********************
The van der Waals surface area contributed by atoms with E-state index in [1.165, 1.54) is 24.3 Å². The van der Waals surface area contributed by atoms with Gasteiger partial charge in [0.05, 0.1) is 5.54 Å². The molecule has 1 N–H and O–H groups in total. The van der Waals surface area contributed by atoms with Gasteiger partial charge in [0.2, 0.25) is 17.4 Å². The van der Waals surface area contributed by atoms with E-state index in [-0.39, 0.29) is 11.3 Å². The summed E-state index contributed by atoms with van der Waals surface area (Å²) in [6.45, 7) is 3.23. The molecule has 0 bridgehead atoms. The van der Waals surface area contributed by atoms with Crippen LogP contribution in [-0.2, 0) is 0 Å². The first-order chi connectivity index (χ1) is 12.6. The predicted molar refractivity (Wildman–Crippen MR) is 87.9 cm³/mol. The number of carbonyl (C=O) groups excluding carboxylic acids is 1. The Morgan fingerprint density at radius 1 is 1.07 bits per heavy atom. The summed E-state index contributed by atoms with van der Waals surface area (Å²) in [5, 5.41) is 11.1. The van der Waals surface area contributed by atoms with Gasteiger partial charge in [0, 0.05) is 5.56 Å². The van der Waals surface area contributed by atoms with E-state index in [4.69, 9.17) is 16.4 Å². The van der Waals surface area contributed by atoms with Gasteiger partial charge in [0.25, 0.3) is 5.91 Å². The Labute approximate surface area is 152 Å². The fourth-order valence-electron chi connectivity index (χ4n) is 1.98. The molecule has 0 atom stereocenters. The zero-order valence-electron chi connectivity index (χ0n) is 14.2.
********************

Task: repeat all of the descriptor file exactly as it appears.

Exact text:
The van der Waals surface area contributed by atoms with E-state index in [1.165, 1.54) is 24.3 Å². The van der Waals surface area contributed by atoms with Gasteiger partial charge in [0.05, 0.1) is 5.54 Å². The molecule has 1 N–H and O–H groups in total. The van der Waals surface area contributed by atoms with Gasteiger partial charge in [0.2, 0.25) is 17.4 Å². The van der Waals surface area contributed by atoms with E-state index in [-0.39, 0.29) is 11.3 Å². The summed E-state index contributed by atoms with van der Waals surface area (Å²) in [6.45, 7) is 3.23. The molecule has 0 bridgehead atoms. The van der Waals surface area contributed by atoms with Crippen LogP contribution in [-0.2, 0) is 0 Å². The first-order chi connectivity index (χ1) is 12.6. The predicted molar refractivity (Wildman–Crippen MR) is 87.9 cm³/mol. The number of carbonyl (C=O) groups excluding carboxylic acids is 1. The Morgan fingerprint density at radius 1 is 1.07 bits per heavy atom. The summed E-state index contributed by atoms with van der Waals surface area (Å²) in [5, 5.41) is 11.1. The van der Waals surface area contributed by atoms with Gasteiger partial charge in [0, 0.05) is 5.56 Å². The van der Waals surface area contributed by atoms with E-state index in [4.69, 9.17) is 16.4 Å². The van der Waals surface area contributed by atoms with Gasteiger partial charge in [0.25, 0.3) is 5.91 Å². The Labute approximate surface area is 152 Å². The fourth-order valence-electron chi connectivity index (χ4n) is 1.98. The molecule has 0 atom stereocenters. The zero-order valence-electron chi connectivity index (χ0n) is 14.2.